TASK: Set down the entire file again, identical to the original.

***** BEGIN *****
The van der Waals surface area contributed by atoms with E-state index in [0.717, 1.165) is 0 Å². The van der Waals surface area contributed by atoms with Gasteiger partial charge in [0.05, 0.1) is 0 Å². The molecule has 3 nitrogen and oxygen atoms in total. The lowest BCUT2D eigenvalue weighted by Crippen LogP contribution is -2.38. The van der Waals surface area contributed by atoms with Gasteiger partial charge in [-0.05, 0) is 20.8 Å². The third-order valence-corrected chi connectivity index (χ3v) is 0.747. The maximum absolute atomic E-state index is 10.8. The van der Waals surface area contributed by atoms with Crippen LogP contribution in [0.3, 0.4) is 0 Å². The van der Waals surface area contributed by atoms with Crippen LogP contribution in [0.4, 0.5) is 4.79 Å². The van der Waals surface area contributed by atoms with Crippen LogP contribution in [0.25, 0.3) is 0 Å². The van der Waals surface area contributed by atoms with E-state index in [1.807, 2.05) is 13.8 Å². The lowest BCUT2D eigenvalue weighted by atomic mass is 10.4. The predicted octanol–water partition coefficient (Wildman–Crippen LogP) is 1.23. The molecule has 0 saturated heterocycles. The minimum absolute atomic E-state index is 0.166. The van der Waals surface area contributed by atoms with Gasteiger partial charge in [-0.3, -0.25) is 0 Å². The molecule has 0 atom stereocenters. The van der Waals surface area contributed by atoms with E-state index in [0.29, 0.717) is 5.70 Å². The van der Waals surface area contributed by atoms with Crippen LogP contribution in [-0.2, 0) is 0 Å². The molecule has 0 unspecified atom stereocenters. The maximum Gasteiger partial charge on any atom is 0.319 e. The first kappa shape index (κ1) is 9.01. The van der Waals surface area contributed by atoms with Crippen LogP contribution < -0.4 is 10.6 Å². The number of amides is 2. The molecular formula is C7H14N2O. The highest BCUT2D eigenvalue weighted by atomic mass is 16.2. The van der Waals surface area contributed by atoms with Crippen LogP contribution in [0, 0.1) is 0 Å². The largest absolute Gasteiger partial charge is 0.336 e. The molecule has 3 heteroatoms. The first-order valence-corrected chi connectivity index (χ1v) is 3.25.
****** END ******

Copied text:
The van der Waals surface area contributed by atoms with E-state index in [0.717, 1.165) is 0 Å². The van der Waals surface area contributed by atoms with Gasteiger partial charge in [0.05, 0.1) is 0 Å². The molecule has 3 nitrogen and oxygen atoms in total. The lowest BCUT2D eigenvalue weighted by Crippen LogP contribution is -2.38. The van der Waals surface area contributed by atoms with Gasteiger partial charge in [-0.05, 0) is 20.8 Å². The third-order valence-corrected chi connectivity index (χ3v) is 0.747. The maximum absolute atomic E-state index is 10.8. The van der Waals surface area contributed by atoms with Crippen LogP contribution in [0.3, 0.4) is 0 Å². The van der Waals surface area contributed by atoms with Crippen LogP contribution in [0.4, 0.5) is 4.79 Å². The van der Waals surface area contributed by atoms with Crippen LogP contribution in [0.25, 0.3) is 0 Å². The van der Waals surface area contributed by atoms with E-state index in [1.807, 2.05) is 13.8 Å². The lowest BCUT2D eigenvalue weighted by atomic mass is 10.4. The predicted octanol–water partition coefficient (Wildman–Crippen LogP) is 1.23. The molecule has 0 saturated heterocycles. The minimum absolute atomic E-state index is 0.166. The van der Waals surface area contributed by atoms with Gasteiger partial charge in [-0.3, -0.25) is 0 Å². The molecule has 0 atom stereocenters. The van der Waals surface area contributed by atoms with E-state index in [0.29, 0.717) is 5.70 Å². The van der Waals surface area contributed by atoms with Crippen LogP contribution in [-0.2, 0) is 0 Å². The molecule has 0 unspecified atom stereocenters. The maximum Gasteiger partial charge on any atom is 0.319 e. The first kappa shape index (κ1) is 9.01. The van der Waals surface area contributed by atoms with Crippen LogP contribution < -0.4 is 10.6 Å². The number of amides is 2. The molecular formula is C7H14N2O. The highest BCUT2D eigenvalue weighted by atomic mass is 16.2. The van der Waals surface area contributed by atoms with Crippen LogP contribution in [0, 0.1) is 0 Å². The largest absolute Gasteiger partial charge is 0.336 e. The molecule has 3 heteroatoms. The first-order valence-corrected chi connectivity index (χ1v) is 3.25.